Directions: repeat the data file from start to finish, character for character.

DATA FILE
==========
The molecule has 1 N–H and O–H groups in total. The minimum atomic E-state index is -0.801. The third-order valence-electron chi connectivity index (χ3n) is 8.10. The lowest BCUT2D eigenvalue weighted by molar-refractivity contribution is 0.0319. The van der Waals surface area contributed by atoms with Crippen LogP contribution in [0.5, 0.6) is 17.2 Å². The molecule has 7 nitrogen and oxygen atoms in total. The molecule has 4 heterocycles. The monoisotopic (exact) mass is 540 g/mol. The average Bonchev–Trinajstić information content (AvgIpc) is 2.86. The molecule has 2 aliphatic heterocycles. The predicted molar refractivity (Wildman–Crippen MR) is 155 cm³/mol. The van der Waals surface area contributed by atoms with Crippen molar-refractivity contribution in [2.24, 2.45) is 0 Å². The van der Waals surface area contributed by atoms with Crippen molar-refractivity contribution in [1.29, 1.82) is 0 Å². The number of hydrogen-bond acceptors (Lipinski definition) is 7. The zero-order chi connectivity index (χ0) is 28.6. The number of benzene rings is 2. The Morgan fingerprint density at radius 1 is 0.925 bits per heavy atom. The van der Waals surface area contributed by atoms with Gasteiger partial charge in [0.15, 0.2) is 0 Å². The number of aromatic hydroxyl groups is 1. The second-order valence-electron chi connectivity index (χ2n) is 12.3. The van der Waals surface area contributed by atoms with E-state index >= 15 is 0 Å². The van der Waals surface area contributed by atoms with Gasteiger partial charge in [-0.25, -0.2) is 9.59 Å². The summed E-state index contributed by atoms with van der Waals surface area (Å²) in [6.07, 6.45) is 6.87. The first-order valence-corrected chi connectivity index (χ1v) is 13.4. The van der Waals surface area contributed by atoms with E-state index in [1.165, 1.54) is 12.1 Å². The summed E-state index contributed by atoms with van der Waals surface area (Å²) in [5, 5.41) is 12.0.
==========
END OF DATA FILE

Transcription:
The molecule has 1 N–H and O–H groups in total. The minimum atomic E-state index is -0.801. The third-order valence-electron chi connectivity index (χ3n) is 8.10. The lowest BCUT2D eigenvalue weighted by molar-refractivity contribution is 0.0319. The van der Waals surface area contributed by atoms with Crippen LogP contribution in [0.5, 0.6) is 17.2 Å². The molecule has 7 nitrogen and oxygen atoms in total. The molecule has 4 heterocycles. The monoisotopic (exact) mass is 540 g/mol. The average Bonchev–Trinajstić information content (AvgIpc) is 2.86. The molecule has 2 aliphatic heterocycles. The predicted molar refractivity (Wildman–Crippen MR) is 155 cm³/mol. The van der Waals surface area contributed by atoms with Crippen molar-refractivity contribution in [2.24, 2.45) is 0 Å². The van der Waals surface area contributed by atoms with Crippen molar-refractivity contribution in [1.29, 1.82) is 0 Å². The number of hydrogen-bond acceptors (Lipinski definition) is 7. The zero-order chi connectivity index (χ0) is 28.6. The number of benzene rings is 2. The Morgan fingerprint density at radius 1 is 0.925 bits per heavy atom. The van der Waals surface area contributed by atoms with Gasteiger partial charge in [0.15, 0.2) is 0 Å². The number of aromatic hydroxyl groups is 1. The second-order valence-electron chi connectivity index (χ2n) is 12.3. The van der Waals surface area contributed by atoms with E-state index >= 15 is 0 Å². The van der Waals surface area contributed by atoms with Gasteiger partial charge in [-0.25, -0.2) is 9.59 Å². The summed E-state index contributed by atoms with van der Waals surface area (Å²) in [6.07, 6.45) is 6.87. The first-order valence-corrected chi connectivity index (χ1v) is 13.4. The van der Waals surface area contributed by atoms with E-state index in [1.165, 1.54) is 12.1 Å². The summed E-state index contributed by atoms with van der Waals surface area (Å²) in [5, 5.41) is 12.0.